Driving on the Left

We’ve been driving all around the Dublin area, through Slane, Dunleek, Dowth, New Grange, and finally Drogheda and becoming accustomed to driving on the left has been an interesting experience. First in the rental car there are no fewer than 4 stickers throughout the driver area reminding you to be on the left, and there also seem to be signs to remind you about it around all the tourist areas. What I found difficult wasn’t driving on the left side, which was fairly easy to remember, but rather I found myself aligning myself as the driver with the part of the lane I would be in if I was driving on the right side. Needless to say, this can put you dangerously close to anything to the left of you. So my new mantra (oft-repeated by my sister) has become “Guide to the left.” Thank goodness for collapsible mirrors. On the bright side, left turns are easy.

15 thoughts on “Driving on the Left

  1. I had the exact same experience my first day in New Zealand. My wife and I were driving to our hotel in Auckland from the airport and several times she could be heard screaming from the passenger seat, “TOO CLOSE! TOO CLOSE!!!”

  2. Be alert when you come to the roundabouts. Keep thinking “stay left”. It will feel quite natural to go right as you enter the circle. That will result in a large insurance claim.

  3. Experienced the same thing when I moved from Norway to Tanzania — from right to left. The trick is to remember that the driver should always be seated in the middle of the road. What will happen is that you turn the windshield wipers on when you mean to indicate and vice versa.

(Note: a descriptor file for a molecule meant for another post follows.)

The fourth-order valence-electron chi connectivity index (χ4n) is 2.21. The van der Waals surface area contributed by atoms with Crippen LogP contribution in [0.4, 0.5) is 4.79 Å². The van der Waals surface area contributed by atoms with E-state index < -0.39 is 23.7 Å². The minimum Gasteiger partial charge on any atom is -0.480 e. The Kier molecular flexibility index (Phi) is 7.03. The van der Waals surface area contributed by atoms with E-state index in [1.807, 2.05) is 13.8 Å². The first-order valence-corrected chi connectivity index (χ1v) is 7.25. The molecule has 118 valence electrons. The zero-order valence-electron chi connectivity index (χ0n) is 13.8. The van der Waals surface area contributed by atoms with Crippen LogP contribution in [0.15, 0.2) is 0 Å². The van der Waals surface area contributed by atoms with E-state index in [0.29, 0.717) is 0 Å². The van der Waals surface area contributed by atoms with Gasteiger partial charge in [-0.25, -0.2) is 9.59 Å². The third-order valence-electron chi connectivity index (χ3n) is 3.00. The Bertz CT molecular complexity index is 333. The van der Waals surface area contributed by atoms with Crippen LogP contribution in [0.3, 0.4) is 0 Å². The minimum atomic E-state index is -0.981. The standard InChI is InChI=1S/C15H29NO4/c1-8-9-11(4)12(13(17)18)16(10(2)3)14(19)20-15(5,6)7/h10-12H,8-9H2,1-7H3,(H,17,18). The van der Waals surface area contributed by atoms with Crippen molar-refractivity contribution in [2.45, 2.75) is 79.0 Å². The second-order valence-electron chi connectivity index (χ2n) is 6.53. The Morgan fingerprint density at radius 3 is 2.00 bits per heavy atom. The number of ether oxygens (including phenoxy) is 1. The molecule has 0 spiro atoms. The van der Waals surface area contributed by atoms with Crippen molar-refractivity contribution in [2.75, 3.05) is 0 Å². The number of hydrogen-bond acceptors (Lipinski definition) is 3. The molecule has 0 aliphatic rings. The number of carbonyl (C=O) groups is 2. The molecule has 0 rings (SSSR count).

4. Good tip about the roundabouts…. especially some of the crazy ones we’ve got going in this country! Welcome back to Ireland all the same…

  5. Come on down to bantry whilst you’re in cork…. you won’t know the difference between the left and right on our back roads, as they are all only just wider than the car!!!!


  6. I had the exact opposite problem (or same, depending which way you’re facing) while in the USA last year. It’s not so bad traveling on the right hand side of the road, but as soon as you have intersections and turns through traffic you have to suspend all common sense and do the opposite, which is so incredibly effective in completely undermining any driving confidence you pretended to have.

    The most scary aspects though are really easy mistakes to makes, knowing where to look when you do a u-turn on a single lane road, and how to act in parking lots could really get you into some serious problems.

    It is refreshing though to see our right-side friends having the same issues when driving on the correct side of the road. 😉

  7. I had problems on roundabouts which are pretty uncommon here, but abound in the UK. Also, merging with oncoming traffic is quite different here. Cars just keep moving here, and you just join the flow a lot of the time. In UK. nightmare! So different to Taiwan.

  8. Keep the steering wheel side to the center of the road. Only use this technique if you’ve rented a card with the steering wheel on the left hand side!

    Reminds me of the old joke about the plan to change the country over to the RHS —

    Starting on Monday all trucks and semis will drive on the right.
    On Tuesday all cars and bicycles will move to the right 🙂

  9. When we moved to MN fro the UK I had similar issues – I’d do a little dance as my left hand would reach down for the gear stick, then I’d remember and switch hands. The scariest one, though, is traffic lights. In the UK the lights are on both sides of the junction, so you know that pulling up to the first set of lights puts you in the right position. In MN they’re only on the far side of the junction, so pulling up to the lights is a very bad idea. It’s a common mistake (I didn’t make it, but was a passenger in a car that did). Happily terror is a great teacher, so it’s a mistake you only make once.

  10. I assume you had a vehicle with manual transmission. I’m headed to Ireland in a few weeks and I’m scared to have the stick in my left hand. Eek.

  11. Driving on the left is correct for right-handed people the great majority, here is why: